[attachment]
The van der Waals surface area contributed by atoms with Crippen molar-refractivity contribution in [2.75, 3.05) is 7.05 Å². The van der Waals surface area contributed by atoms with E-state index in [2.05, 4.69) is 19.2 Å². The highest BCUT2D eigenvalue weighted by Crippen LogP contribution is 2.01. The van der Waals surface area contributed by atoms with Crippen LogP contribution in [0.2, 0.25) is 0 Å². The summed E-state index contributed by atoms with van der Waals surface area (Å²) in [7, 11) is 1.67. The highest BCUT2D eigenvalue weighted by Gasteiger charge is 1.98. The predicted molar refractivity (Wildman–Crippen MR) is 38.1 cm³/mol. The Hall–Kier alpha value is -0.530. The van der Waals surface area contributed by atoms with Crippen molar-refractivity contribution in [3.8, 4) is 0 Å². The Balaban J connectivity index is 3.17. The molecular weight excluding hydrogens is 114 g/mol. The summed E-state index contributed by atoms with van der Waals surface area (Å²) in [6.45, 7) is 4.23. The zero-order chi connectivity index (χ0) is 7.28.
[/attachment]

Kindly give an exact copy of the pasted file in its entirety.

The van der Waals surface area contributed by atoms with Crippen molar-refractivity contribution in [2.75, 3.05) is 7.05 Å². The van der Waals surface area contributed by atoms with E-state index in [2.05, 4.69) is 19.2 Å². The highest BCUT2D eigenvalue weighted by Crippen LogP contribution is 2.01. The van der Waals surface area contributed by atoms with Crippen LogP contribution in [0.2, 0.25) is 0 Å². The summed E-state index contributed by atoms with van der Waals surface area (Å²) in [7, 11) is 1.67. The highest BCUT2D eigenvalue weighted by Gasteiger charge is 1.98. The predicted molar refractivity (Wildman–Crippen MR) is 38.1 cm³/mol. The Hall–Kier alpha value is -0.530. The van der Waals surface area contributed by atoms with Crippen molar-refractivity contribution in [3.8, 4) is 0 Å². The Balaban J connectivity index is 3.17. The molecular weight excluding hydrogens is 114 g/mol. The summed E-state index contributed by atoms with van der Waals surface area (Å²) in [6.45, 7) is 4.23. The zero-order chi connectivity index (χ0) is 7.28.